When you're in your 50s or 60s and retirement starts drawing near, it's natural to focus your efforts on saving for your golden years. Mustering up that same motivation in your 20s and 30s, on the other hand, is easier said than done, especially when retirement seems like a far-off milestone, you're not at your peak earning capacity, and you have other pressing expenses (think mortgage payments and student loans) to worry about.

The problem, though, is that if you put off retirement savings for too long, you risk falling short when your golden years eventually roll around. Such is the predicament many millennials are in today, according to data from Provision Living. That's because 43% of younger adults have less than $5,000 saved for the future, and if they don't start ramping up, they're going to have a hard time enjoying their lives down the road.

Woman at laptop with worried expression


You need retirement savings

Let's be clear: No matter how modest a lifestyle you expect to lead in retirement, your senior years aren't going to fund themselves. If we're lucky, Social Security will still be as alive and kicking as it is today, which means you'll get some income in the form of monthly benefits. Those benefits, though, in a best-case scenario, will most likely only be enough to replace about 40% of your pre-retirement income. And that's a problem, because most seniors today need roughly twice that amount to pay the bills and live comfortably. And unless you're in the minority of younger workers who happen to have access to an employer pension, you'll need serious savings to cover that gap.

If there's one thing you have going for you as a millennial, it's time, and if you take steps to improve your savings today, there's a good chance you'll amass more than enough of a nest egg to live the retirement lifestyle you want. Let's imagine you're 35 years old with absolutely no money in long-term savings -- not a great place to be financially. Here's what you stand to retire with if you start making an effort to do better immediately:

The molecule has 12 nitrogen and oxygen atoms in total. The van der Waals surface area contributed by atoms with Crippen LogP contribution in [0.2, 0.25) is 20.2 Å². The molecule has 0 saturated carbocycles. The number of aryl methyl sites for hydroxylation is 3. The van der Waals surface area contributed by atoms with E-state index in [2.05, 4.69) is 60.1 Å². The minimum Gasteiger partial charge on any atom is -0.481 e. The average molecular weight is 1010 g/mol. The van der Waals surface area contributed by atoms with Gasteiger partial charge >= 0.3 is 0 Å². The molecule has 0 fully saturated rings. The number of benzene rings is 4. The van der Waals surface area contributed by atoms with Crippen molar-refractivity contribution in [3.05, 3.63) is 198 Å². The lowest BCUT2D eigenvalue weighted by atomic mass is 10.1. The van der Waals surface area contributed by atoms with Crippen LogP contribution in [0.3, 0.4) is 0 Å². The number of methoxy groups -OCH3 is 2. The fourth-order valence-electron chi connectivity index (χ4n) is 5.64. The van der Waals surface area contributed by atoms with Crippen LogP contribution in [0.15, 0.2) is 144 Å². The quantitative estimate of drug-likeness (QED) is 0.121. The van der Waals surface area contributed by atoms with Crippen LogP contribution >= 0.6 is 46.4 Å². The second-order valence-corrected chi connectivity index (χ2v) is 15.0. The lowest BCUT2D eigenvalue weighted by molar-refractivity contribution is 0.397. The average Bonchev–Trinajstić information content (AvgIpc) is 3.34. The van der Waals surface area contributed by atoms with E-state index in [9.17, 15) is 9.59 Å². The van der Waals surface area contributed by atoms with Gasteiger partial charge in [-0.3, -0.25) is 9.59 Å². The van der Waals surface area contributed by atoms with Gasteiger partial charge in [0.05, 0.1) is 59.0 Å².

Monthly Savings Amount Over the Next 30 Years:

Ending Retirement Plan Balance at Age 65 (Assumes a 7% Average Annual Return on Investment):
















$1.02 million


$1.13 million


As you can see, retirement is by no means a lost cause, even if you've spent the first decade or so of your career neglecting your savings completely. By the same token, the more you're able to save from this point forward, the more financial security you'll buy yourself during your senior years.

Of course, saving a substantial amount of money month after month is easier said than done, but if you're willing to make lifestyle changes, it's certainly doable. So, take a look at your current budget, or create one if you don't yet have one in place, and find ways to start cutting back. That could mean downsizing to a cheaper living space, giving up a vehicle if there's public transportation where you live, or cooking more meals at home to save money on food.

On top of that, pledge to bank all of your raises and bonuses going forward to fuel your savings efforts. If you arrange to have each pay increase you get automatically land in your 401(k), you won't miss that money or be tempted to spend it, and it'll go a long way toward helping you accumulate wealth.

Finally, you might consider getting a side hustle if, after cutting expenses, you're not catching up on retirement savings as much as you'd like. Of the millions of Americans who are currently holding down a second gig, 14% do so for the express purpose of building a nest egg. Taking on an additional job might also allow you to make headway on your savings without having to give up too many of the luxuries you've come to enjoy.

Even if you're fairly young, it's never too early to start thinking about retirement. And the sooner you start building savings, the more options you'll buy yourself later in life.